I've spent the last hour or so googling this, and couldn't find anything straightforward. I thumbed through my thermo book and didn't come up with anything either. So I figured I'd ask you guys. I think this is a simple mechanics problem. I had been thinking about this last night, and figured it should be simple enough - I'm just getting stuck on the math somewhere I think.(adsbygoogle = window.adsbygoogle || []).push({});

Problem:Suppose there is a bullet of a given mass in a barrel at some initial position, with some initial volume and pressure of an ideal gas enclosed behind it. Then at some instant the bullet is allowed to accelerate due to the difference in pressures across the bullet. How do you find the equations of motion of the bullet ~ x(t), v(t), a(t) ? (x for position)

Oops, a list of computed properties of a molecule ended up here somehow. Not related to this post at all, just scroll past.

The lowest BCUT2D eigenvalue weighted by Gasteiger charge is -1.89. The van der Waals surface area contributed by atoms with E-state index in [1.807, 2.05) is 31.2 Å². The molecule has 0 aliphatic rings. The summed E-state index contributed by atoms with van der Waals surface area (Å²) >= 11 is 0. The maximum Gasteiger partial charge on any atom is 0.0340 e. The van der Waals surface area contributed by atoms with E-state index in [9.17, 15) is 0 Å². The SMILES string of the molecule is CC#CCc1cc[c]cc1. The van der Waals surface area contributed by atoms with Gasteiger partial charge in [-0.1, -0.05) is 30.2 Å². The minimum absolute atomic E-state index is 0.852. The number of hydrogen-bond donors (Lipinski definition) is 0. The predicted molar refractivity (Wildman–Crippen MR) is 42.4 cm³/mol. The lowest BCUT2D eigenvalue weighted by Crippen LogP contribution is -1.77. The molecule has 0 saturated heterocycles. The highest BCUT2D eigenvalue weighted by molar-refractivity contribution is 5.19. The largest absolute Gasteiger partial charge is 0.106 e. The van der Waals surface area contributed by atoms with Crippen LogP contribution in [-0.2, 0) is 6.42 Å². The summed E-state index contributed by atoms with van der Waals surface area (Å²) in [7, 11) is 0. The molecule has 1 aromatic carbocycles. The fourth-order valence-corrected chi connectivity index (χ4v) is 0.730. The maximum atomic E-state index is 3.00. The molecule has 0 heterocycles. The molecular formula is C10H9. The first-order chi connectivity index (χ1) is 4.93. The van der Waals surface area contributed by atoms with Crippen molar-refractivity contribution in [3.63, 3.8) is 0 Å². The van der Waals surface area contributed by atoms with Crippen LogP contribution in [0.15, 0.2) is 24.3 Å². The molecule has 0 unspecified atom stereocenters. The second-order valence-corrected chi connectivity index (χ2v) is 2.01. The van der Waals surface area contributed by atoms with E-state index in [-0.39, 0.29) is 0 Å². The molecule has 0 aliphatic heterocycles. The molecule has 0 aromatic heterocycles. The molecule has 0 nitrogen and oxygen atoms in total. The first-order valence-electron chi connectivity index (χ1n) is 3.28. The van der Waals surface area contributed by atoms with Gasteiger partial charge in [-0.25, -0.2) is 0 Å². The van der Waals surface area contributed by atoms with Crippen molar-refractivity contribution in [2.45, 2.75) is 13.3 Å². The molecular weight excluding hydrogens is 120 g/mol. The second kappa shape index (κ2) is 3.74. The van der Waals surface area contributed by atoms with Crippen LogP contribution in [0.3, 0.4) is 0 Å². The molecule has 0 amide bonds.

Assumptions:no friction between the bullet and barrel, and the bullet makes a perfect seal with the barrel. The temperature of the barrel is constant. The amount of gas is constant. Drag forces are negligible.

I can post my attempted solution if you guys want me too.

Thanks,

Austin

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# Motion of a bullet inside a barrel

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